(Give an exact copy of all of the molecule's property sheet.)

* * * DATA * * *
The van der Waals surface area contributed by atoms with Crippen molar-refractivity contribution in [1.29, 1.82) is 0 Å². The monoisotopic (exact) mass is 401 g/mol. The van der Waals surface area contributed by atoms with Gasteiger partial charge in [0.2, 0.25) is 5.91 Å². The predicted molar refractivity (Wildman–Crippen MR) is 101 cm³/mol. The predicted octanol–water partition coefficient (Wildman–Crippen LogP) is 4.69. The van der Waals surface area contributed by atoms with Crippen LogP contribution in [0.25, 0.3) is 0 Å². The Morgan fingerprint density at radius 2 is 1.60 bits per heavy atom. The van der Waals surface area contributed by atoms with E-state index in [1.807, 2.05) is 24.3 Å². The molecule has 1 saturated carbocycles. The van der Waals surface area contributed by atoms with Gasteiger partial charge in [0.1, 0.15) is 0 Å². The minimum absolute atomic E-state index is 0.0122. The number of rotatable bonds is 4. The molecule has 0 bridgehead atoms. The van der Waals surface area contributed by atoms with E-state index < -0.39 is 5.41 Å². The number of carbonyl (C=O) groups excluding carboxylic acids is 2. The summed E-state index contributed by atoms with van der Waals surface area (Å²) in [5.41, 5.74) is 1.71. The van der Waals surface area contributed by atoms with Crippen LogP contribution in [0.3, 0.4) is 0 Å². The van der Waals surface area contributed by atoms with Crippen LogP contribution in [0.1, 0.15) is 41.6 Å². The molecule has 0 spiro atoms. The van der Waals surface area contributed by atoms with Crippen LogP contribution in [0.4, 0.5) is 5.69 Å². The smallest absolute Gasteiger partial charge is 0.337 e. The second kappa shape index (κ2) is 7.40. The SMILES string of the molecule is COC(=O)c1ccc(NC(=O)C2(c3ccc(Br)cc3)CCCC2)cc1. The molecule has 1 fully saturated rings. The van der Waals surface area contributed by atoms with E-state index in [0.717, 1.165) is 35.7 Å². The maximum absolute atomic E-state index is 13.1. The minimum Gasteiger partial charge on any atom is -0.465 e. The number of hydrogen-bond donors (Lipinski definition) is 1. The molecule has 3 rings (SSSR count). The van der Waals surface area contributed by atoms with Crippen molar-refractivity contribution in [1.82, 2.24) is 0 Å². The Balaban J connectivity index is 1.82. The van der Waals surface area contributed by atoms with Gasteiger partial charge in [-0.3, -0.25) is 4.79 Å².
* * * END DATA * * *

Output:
The van der Waals surface area contributed by atoms with Crippen molar-refractivity contribution in [1.29, 1.82) is 0 Å². The monoisotopic (exact) mass is 401 g/mol. The van der Waals surface area contributed by atoms with Gasteiger partial charge in [0.2, 0.25) is 5.91 Å². The predicted molar refractivity (Wildman–Crippen MR) is 101 cm³/mol. The predicted octanol–water partition coefficient (Wildman–Crippen LogP) is 4.69. The van der Waals surface area contributed by atoms with Crippen LogP contribution in [0.25, 0.3) is 0 Å². The Morgan fingerprint density at radius 2 is 1.60 bits per heavy atom. The van der Waals surface area contributed by atoms with E-state index in [1.807, 2.05) is 24.3 Å². The molecule has 1 saturated carbocycles. The van der Waals surface area contributed by atoms with Gasteiger partial charge in [0.1, 0.15) is 0 Å². The minimum absolute atomic E-state index is 0.0122. The number of rotatable bonds is 4. The molecule has 0 bridgehead atoms. The van der Waals surface area contributed by atoms with E-state index < -0.39 is 5.41 Å². The number of carbonyl (C=O) groups excluding carboxylic acids is 2. The summed E-state index contributed by atoms with van der Waals surface area (Å²) in [5.41, 5.74) is 1.71. The van der Waals surface area contributed by atoms with Crippen LogP contribution in [0.3, 0.4) is 0 Å². The van der Waals surface area contributed by atoms with Crippen LogP contribution in [0.1, 0.15) is 41.6 Å². The molecule has 0 spiro atoms. The van der Waals surface area contributed by atoms with Crippen LogP contribution in [0.4, 0.5) is 5.69 Å². The smallest absolute Gasteiger partial charge is 0.337 e. The second kappa shape index (κ2) is 7.40. The SMILES string of the molecule is COC(=O)c1ccc(NC(=O)C2(c3ccc(Br)cc3)CCCC2)cc1. The molecule has 1 fully saturated rings. The van der Waals surface area contributed by atoms with E-state index in [0.717, 1.165) is 35.7 Å². The maximum absolute atomic E-state index is 13.1. The minimum Gasteiger partial charge on any atom is -0.465 e. The number of hydrogen-bond donors (Lipinski definition) is 1. The molecule has 3 rings (SSSR count). The van der Waals surface area contributed by atoms with Crippen molar-refractivity contribution in [1.82, 2.24) is 0 Å². The Balaban J connectivity index is 1.82. The van der Waals surface area contributed by atoms with Gasteiger partial charge in [-0.3, -0.25) is 4.79 Å².